James Lovelock: childhood reading of Wade's 'Organic Chemistry'
James Lovelock remembers 'devotional' reading of Wade's 'Organic Chemistry' as a child in the 1920s.
This clip is an extract of an in-depth interview taken from the Oral History of British Science programme.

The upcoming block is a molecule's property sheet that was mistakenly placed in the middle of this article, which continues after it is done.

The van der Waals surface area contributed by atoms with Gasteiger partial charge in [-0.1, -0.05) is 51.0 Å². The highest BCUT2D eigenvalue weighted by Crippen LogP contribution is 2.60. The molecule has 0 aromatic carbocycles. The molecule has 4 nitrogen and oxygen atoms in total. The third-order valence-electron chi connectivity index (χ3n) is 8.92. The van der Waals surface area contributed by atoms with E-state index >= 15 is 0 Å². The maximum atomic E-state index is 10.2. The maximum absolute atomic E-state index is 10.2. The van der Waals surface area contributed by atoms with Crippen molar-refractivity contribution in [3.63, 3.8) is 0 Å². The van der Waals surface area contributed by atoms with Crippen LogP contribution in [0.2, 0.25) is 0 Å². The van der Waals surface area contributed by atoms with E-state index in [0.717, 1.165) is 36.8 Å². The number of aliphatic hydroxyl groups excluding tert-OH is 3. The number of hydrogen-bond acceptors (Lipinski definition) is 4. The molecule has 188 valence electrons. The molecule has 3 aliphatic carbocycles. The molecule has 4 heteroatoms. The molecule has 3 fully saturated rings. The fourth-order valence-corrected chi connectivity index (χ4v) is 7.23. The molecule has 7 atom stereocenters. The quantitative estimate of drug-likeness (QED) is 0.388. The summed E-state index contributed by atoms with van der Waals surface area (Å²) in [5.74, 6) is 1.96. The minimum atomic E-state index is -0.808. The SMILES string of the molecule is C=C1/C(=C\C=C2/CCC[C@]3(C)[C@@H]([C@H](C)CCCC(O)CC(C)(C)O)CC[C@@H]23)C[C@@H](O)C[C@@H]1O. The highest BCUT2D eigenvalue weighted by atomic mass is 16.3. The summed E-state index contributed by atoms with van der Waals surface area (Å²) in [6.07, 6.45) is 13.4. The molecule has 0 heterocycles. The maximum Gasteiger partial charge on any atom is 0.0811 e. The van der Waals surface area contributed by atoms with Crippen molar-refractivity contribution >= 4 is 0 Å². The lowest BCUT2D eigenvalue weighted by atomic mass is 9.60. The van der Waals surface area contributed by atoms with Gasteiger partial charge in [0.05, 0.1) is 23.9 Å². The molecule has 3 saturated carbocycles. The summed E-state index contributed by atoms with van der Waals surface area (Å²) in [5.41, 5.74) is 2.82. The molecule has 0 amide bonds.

Before nine years old I’d started reading books, like Wade’s Organic Chemistry, it was the faithful companion. I would get it all the time. In fact I still carry on the same thing today. I’ve got the Merck Index which is the incredible list of all the chemicals that the company Merck used to sell in America way back in the last, I think it even goes back to the 19th century even. And it’s one of the best descriptive textbooks and is what I call loo reading. I can be happy just going to through it and reminding myself of things. And that was how I, I took Wade’s Organic Chemistry in a very similar way to which a religious child might take the Bible, something to absorb and gain things from. But a little later on of course, I loved to read about compounds that were unbelievably smelly, have vile odours, and longed to have to have the equipment to be able to make them and make a really super stink bomb [laughs] to take along to school, that kind of thing. And like all kids, I was interested in fireworks and bangs and crashes. There was no Health & Safety whatever in those days, and if you blew your hand off in the course of it, well that was very unfortunate and you should’ve been more careful, and all the rest, but there was no inquest.